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Do Small Groups Work? Biblical engagement and transformation, by Anna Creedon

24 September 2021

Philip Welsh considers what really happens in Bible-study meetings

EVERYONE agrees that Bible-study groups are a good thing; but what are they good for? Anna Creedon wants to establish, on the basis of empirical observation, just how “transformative” such small groups are. “What impact does reading the Bible in a small group have on people?”

The book is essentially her doctoral thesis, published under SCM’s Research imprint. The first part lays out the context of her work, largely summarising the work of others. Her concern is not with the ideal reader, but with the less explored world of “congregational hermeneutics”: the experience of ordinary readers who encounter the Bible as part of their life of faith.

She investigates the meaning of transformation through several influential writers, as something that we commonly understand more individualistically than the Bible does; and reviews research into Bible-study groups, admitting evidence that most groups exist principally for mutual support.

For her own project, Creedon approached 13 churches, and found three groups that were happy to take part. With such a small sample, she goes for depth rather than breadth, though she makes the point that her groups contained a wider variety of Church of England affiliation than other studies.

Drawing themes from her data, she examines the part played by those seen as the “expert” in helping or hindering transformation, and of enabling groups to address challenges positively (and notes one researcher’s conclusion that “small groups homogenize ideas and censor expression”); but finds insufficient evidence of whether the study materials that they used made a difference to this.

The outcome of her scrupulous research is that “the main purpose of being in the small group appears to be relational rather than transformational,” though she adds — a little defensively — “it is important to note that an emphasis on relationships need not be in any way detrimental to or prohibitive of transformation.”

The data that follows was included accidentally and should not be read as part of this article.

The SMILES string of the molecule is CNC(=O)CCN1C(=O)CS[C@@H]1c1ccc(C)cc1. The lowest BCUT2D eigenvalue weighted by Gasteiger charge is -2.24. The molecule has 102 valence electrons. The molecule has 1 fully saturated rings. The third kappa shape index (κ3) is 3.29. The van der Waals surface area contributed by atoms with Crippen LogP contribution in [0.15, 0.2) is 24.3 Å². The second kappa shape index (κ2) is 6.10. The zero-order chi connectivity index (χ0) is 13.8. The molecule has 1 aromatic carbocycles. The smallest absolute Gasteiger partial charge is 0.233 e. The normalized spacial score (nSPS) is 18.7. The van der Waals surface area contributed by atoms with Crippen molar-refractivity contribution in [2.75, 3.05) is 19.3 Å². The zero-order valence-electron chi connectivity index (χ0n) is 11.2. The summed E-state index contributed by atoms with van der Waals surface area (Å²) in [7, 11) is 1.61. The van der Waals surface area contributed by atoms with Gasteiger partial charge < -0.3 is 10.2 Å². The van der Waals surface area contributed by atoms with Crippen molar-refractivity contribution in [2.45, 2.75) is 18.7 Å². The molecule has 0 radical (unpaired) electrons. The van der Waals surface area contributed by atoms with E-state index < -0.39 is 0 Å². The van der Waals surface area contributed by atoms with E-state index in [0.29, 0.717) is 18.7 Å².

She recommends, unsurprisingly, that the need to choose group leaders carefully needs backing up by support and training; and that small groups need to have a clearly agreed purpose.

Creedon’s work evidences a significant gap between rhetoric and reality in the Church’s expectations for Bible-study groups, and the implications of this conversation between academy and parish pump could usefully be taken forward in a more affordable format.

Meanwhile, it is good to be reminded of Laurie Green’s Let’s Do Theology, to which Creedon makes extensive reference, with its insistence that leaders must “never allow the group or its members to give the theological task away to others”.

There is incidental enjoyment to be had from the verbatim discussion extracts, as these reflect the chaos of our everyday use of words, evoking at times the spirit of Joyce’s Molly Bloom:

“I think, I can’t, I’m sorry, I can’t help but say in a Christian sense I think the Holy Spirit is, is I do think, I believe that about the Holy Spirit, I think the Holy Spirit moves in people and transform, I think other things, well, oh well, I was going to say other things might be but I don’t know I think all positive transformation is actually somehow founded in the Holy Spirit, yes.”

The speaker was a clergyman.

The Revd Philip Welsh is a retired priest in the diocese of London.


Do Small Groups Work? Biblical engagement and transformation
Anna Creedon
SCM Press £65
Church Times Bookshop £52

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